As the maritime industry grapples with the challenge of decarbonisation, the focus is shifting towards the role of ports in this transformative journey. With ship emissions being significantly impacted by the efficiency of their port calls, there’s a growing emphasis on streamlining operations and leveraging technology to reduce carbon footprints.
Port Call Optimisation
There is no doubt that ports, as interface and service providers to global shipping, play a pivotal role in maritime sector decarbonisation. Ship owners and operators have a remit to reduce the environmental impact of the sea phase of the supply chain, but ship emissions are heavily influenced by the efficiency of their port calls, particularly for vessels conducting frequent cargo operations, and this does not fall exclusively within an operator’s sphere of influence.
The just-in-time (JIT) arrival concept is familiar to the industry, but remains difficult to achieve in practice. Chiefly, this is because there are many independent interests involved in executing port calls, and coordinating them effectively is a complex and multivariate task.
However, JIT and the concept of port call optimisation has gathered political and technological momentum in recent months. Many key ports are now using digitalisation as a gateway to improving efficiency and decarbonising their operations for the benefit of the entire port ecosystem and those benefits are great. Ships benefit from reducing idle time by gaining headroom in their schedules which could be used to reduce speed to the next port of call. Terminal operators and harbour authorities gain by reducing the carbon intensity of each cargo operation and by increasing their cargo throughput over a given period of time.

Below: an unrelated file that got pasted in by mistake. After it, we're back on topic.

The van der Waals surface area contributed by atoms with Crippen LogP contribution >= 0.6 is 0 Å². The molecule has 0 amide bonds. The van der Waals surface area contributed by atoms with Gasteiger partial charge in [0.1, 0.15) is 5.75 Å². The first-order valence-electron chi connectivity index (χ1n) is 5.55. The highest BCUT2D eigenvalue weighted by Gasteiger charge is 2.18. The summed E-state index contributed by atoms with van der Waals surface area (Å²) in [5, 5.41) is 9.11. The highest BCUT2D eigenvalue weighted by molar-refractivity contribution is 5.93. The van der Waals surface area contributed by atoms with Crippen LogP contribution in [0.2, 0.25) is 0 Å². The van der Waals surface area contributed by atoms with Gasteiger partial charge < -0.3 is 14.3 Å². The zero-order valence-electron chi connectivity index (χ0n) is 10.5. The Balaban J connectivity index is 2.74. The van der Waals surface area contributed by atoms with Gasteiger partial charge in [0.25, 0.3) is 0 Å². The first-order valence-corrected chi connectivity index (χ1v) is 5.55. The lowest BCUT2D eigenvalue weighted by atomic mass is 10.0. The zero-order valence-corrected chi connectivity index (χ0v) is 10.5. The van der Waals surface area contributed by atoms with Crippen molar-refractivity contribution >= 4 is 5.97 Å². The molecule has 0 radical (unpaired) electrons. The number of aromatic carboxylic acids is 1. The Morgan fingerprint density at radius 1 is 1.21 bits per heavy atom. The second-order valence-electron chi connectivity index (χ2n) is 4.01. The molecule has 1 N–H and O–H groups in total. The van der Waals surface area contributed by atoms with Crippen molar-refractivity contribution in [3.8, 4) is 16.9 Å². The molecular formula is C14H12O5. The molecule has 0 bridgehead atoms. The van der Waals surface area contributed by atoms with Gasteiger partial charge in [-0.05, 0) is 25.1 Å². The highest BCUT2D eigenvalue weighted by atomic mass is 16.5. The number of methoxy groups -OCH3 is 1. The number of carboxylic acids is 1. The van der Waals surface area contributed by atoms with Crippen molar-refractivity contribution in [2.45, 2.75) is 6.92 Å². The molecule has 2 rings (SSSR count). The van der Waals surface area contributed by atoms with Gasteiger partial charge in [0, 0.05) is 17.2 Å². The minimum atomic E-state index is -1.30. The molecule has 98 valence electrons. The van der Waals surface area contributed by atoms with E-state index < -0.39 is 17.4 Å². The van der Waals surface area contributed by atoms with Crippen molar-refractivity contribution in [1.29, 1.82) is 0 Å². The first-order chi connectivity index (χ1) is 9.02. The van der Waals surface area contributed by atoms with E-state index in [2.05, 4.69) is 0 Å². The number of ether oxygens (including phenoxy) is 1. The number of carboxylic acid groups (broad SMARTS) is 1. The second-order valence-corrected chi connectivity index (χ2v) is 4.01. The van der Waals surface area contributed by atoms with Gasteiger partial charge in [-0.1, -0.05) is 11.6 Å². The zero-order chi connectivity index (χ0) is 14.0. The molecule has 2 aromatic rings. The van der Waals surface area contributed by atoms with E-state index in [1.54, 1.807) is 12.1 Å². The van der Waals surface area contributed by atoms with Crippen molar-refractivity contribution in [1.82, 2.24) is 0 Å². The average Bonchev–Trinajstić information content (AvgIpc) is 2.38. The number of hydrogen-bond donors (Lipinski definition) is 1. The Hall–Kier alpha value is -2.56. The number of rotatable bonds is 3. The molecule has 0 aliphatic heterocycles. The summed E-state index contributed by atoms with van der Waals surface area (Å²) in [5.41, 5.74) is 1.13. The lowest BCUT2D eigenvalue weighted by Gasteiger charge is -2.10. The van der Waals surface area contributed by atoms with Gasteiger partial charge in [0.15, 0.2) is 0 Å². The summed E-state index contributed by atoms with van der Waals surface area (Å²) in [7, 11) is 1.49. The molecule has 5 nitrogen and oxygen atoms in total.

In June 2022, results were released from a study commissioned by the IMO-Norway GreenVoyage2050’s Global Industry Alliance to Support Low Carbon Shipping, showing that CO2 reductions of up to 14% per voyage were possible through the implementation of JIT. Most of the savings resulted from speed reduction opportunities created by processing and releasing ships back to sea ahead of schedule. Interestingly, worthwhile savings were still achieved if speed optimisation was only implemented in the final 24 – or even 12 – hours of the voyage, with results indicating savings of 5.90% and 4.23% respectively. What this suggests is that fragmented and globally dispersed ports don’t necessarily need to synchronise with each other throughout the course of a protracted voyage, but can operate catchment areas where the speeds of inbound and outbound traffic could be controlled by the proximal port, similar to how traffic control regions work in aviation.
Green Corridor Schemes
Enabling ports to cooperate on managing the traffic between them is a natural extension of this concept. Partnerships have recently been established to create “green corridors” between international sea ports, offering a complete end-to-end JIT solution. The green corridor concept was formalised by the “Clydebank Declaration” signed by 24 member states at the UN international climate change conference (COP26) in 2022. Signatories including The United States, Singapore, Japan, the Netherlands, and the United Kingdom, agreed to seek partnerships between two or more ports aimed at accelerating maritime sector decarbonisation and developing the required future fuels infrastructure. The consortium committed to a minimum of six green corridors by 2025.
Green corridors work by implementing custom regulatory frameworks, sharing information and infrastructure with partnering ports, and devising incentives for shipping to play their part in adhering to participation requirements in exchange for financial and operational upsides.